Self-Improvement and Transformation in Patrick Süskind’s Perfume: The Story of a Murderer

Perfume by Patrick SüskindThis is a disturbing yet magical book. In eighteenth-century France,  Jean-Baptiste Grenouille is born with an extraordinary sense of smell. People immediately reject the unusual baby, believing him to be the devil, and eventually Grenouille sets about Paris alone in search of scents. He becomes the apprentice of a master perfumer, but this isn’t enough to satisfy his ambition. Grenouille goes on to capture more unusual aromas: that of doorknobs and freshly cut wood, for instance. But one day he is enraptured by the smell of a beautiful young virgin, and his mission to create an “ultimate perfume” begins.

The protagonist is a classic outsider, and there are passages that really resounded with me. Grenouille hides from the world for a passage of the book in order to rest, think and to get to know himself. That’s effectively what I’m doing right now. In order to be ready to go back to uni for my second year, I’m having as much time to read, write and reflect as possible at the moment. My first year of studying was difficult: I struggled with anxiety and didn’t really make any friends, but I’ll cover all of that in a separate post. Here is a particular quote I liked from the novel:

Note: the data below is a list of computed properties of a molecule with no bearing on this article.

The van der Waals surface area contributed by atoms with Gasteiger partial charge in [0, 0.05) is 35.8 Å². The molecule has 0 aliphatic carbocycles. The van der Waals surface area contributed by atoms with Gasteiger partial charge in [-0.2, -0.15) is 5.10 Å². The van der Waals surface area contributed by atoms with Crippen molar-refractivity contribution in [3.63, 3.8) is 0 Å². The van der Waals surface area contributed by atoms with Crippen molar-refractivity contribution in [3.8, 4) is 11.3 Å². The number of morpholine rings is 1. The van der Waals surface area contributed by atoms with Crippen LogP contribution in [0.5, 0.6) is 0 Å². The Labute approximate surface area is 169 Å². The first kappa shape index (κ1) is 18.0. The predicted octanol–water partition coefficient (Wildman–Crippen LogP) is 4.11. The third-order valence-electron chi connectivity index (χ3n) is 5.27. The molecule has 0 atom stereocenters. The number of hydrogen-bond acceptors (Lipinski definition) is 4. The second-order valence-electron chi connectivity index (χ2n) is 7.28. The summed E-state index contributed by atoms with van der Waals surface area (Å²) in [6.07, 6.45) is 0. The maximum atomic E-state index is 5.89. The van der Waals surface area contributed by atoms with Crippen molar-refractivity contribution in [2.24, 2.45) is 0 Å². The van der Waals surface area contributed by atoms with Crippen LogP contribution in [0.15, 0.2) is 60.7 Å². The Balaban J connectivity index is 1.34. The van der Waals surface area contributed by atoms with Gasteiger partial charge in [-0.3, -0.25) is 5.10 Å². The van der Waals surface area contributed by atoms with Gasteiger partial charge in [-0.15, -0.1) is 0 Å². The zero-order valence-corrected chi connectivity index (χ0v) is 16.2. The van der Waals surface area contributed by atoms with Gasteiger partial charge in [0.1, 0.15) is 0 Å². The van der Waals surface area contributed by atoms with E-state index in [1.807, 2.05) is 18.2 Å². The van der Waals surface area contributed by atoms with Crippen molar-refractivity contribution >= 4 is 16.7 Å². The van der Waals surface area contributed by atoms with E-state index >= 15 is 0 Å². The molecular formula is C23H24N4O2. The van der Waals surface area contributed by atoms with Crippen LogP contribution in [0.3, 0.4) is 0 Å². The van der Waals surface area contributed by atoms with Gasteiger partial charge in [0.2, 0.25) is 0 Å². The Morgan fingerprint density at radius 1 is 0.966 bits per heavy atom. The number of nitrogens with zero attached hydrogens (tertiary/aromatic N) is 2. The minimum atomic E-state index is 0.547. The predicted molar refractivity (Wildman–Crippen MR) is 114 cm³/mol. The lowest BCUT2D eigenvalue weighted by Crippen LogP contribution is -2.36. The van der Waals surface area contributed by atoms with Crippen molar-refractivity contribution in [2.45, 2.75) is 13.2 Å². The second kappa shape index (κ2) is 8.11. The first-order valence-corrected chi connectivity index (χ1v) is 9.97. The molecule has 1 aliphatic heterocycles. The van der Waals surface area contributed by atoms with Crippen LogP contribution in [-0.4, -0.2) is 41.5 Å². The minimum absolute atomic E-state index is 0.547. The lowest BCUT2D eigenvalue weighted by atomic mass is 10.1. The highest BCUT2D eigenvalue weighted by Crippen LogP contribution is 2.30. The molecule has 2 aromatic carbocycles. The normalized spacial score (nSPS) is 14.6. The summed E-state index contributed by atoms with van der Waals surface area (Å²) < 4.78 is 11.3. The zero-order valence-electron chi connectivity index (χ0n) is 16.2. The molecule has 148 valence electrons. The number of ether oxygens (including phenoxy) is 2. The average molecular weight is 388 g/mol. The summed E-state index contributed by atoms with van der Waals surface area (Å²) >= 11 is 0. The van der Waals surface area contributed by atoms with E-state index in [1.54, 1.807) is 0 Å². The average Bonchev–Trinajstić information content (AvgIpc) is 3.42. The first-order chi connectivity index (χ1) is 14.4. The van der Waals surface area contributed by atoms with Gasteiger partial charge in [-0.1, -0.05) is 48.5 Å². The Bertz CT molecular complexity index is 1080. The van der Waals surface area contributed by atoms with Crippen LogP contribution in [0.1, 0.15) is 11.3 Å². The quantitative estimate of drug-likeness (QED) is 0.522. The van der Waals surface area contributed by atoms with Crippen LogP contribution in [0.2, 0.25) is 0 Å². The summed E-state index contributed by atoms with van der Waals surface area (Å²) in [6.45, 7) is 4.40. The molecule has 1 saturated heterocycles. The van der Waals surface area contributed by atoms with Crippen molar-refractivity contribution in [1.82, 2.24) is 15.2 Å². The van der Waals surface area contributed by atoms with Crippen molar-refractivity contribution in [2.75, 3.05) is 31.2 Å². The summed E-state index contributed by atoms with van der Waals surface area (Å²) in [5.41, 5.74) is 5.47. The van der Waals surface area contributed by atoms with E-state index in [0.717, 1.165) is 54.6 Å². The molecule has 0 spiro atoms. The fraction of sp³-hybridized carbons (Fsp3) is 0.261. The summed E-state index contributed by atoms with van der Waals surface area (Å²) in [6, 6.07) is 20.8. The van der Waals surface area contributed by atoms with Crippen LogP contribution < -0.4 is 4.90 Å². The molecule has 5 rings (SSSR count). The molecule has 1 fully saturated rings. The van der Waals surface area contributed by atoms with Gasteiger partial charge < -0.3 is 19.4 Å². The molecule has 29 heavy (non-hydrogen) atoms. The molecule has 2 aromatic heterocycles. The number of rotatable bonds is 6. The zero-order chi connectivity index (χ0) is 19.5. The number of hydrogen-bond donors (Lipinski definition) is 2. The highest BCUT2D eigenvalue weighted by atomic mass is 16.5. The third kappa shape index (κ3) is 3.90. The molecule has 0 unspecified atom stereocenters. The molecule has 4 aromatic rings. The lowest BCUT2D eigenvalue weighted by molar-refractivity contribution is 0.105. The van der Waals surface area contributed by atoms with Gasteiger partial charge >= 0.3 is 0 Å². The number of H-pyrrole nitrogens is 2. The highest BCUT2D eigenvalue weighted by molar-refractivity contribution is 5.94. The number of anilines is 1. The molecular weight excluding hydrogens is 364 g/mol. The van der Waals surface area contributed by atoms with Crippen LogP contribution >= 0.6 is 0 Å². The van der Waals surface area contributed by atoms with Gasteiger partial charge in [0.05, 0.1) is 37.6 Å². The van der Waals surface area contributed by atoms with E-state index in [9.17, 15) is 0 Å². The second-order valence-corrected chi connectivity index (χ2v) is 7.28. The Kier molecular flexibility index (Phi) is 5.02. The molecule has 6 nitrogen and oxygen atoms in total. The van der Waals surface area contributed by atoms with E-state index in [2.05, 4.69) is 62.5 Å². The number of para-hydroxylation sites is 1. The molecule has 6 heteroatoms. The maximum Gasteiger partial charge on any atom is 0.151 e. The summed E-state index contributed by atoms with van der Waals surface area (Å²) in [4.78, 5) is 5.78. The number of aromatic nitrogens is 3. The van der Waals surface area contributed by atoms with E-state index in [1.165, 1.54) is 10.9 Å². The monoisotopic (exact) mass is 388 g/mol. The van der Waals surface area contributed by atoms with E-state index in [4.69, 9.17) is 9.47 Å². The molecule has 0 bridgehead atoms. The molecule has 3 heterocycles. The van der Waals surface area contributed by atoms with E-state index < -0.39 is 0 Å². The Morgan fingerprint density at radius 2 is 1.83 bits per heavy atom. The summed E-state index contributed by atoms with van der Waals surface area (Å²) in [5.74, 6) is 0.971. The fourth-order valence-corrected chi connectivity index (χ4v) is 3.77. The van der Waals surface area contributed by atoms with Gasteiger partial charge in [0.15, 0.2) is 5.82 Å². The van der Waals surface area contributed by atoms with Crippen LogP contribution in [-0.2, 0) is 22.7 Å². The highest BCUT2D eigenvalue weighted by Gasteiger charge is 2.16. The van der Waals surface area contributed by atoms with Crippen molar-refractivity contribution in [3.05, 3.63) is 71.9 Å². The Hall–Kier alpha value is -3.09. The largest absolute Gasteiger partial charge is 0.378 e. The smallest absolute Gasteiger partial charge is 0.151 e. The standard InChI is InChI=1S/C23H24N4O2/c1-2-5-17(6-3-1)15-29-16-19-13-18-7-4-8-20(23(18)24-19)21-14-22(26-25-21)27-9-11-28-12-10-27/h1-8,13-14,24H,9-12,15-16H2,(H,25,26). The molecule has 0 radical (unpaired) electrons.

“He had withdrawn solely for his own personal pleasure, only to be near to himself. No longer distracted by anything external, he basked in his own existence and found it splendid.” 

I love how solitude isn’t portrayed as negative at all here. Yes, Grenouille isn’t a model character to follow, but he expresses human needs that are often overlooked. Everyone needs time alone, and those who don’t are often the least aware of their identity. I think we could all benefit from having time alone to think in peace.

Grenouille, right, before his transformation. From 

“He then had them lead in the new Grenouille dressed in a handsome velvet blue coat and silk shirt, rouged, powdered and coiffed; and merely by the way he walked, so erect and with dainty steps and an elegant swing of the hips, by the way he climbed to the dais without anyone’s assistance, bowing deeply and nodding with a smile now to one’s side, now to the other, he silenced every sceptic and critic.”

This really shows how the way you act influences how others perceive you. It’s definitely true that you can fake confidence. I guess you just need the confidence to let go of everything and do so, ironically. When I put on a nice dress and my hair decides to behave, I’m able to do it. By feeling good about myself, my posture straightens and I look relaxed and approachable. I just need to ensure this happens more often.

4 stars

It's good to meet you! I started Tolstoy Therapy back in 2012 to share my healing journey through anxiety and PTSD with books. I also climb mountains, go on solo adventures, and write over at

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